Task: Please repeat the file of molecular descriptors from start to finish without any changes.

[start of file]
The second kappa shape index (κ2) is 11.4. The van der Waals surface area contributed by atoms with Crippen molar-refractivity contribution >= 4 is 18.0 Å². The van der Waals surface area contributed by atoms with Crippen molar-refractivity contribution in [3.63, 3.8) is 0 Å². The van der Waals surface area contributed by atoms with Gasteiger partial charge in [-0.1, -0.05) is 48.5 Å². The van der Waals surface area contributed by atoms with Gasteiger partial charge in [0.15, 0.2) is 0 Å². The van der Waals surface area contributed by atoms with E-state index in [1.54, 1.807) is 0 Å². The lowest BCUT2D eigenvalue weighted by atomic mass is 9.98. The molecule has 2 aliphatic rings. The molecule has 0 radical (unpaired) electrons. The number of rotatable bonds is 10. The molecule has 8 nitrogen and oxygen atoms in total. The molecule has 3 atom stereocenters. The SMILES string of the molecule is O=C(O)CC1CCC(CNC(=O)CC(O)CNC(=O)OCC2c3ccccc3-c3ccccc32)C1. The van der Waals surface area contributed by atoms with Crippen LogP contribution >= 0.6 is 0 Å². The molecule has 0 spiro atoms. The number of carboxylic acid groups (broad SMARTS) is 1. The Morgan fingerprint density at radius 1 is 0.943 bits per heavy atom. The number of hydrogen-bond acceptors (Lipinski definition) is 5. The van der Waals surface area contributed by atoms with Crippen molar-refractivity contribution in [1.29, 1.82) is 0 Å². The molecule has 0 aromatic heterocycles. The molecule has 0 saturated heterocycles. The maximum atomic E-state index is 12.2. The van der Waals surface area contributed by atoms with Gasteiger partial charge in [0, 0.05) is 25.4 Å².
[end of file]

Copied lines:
The second kappa shape index (κ2) is 11.4. The van der Waals surface area contributed by atoms with Crippen molar-refractivity contribution >= 4 is 18.0 Å². The van der Waals surface area contributed by atoms with Crippen molar-refractivity contribution in [3.63, 3.8) is 0 Å². The van der Waals surface area contributed by atoms with Gasteiger partial charge in [-0.1, -0.05) is 48.5 Å². The van der Waals surface area contributed by atoms with Gasteiger partial charge in [0.15, 0.2) is 0 Å². The van der Waals surface area contributed by atoms with E-state index in [1.54, 1.807) is 0 Å². The lowest BCUT2D eigenvalue weighted by atomic mass is 9.98. The molecule has 2 aliphatic rings. The molecule has 0 radical (unpaired) electrons. The number of rotatable bonds is 10. The molecule has 8 nitrogen and oxygen atoms in total. The molecule has 3 atom stereocenters. The SMILES string of the molecule is O=C(O)CC1CCC(CNC(=O)CC(O)CNC(=O)OCC2c3ccccc3-c3ccccc32)C1. The van der Waals surface area contributed by atoms with Crippen LogP contribution >= 0.6 is 0 Å². The molecule has 0 spiro atoms. The number of carboxylic acid groups (broad SMARTS) is 1. The Morgan fingerprint density at radius 1 is 0.943 bits per heavy atom. The number of hydrogen-bond acceptors (Lipinski definition) is 5. The van der Waals surface area contributed by atoms with Crippen molar-refractivity contribution in [1.29, 1.82) is 0 Å². The molecule has 0 aromatic heterocycles. The molecule has 0 saturated heterocycles. The maximum atomic E-state index is 12.2. The van der Waals surface area contributed by atoms with Gasteiger partial charge in [0, 0.05) is 25.4 Å².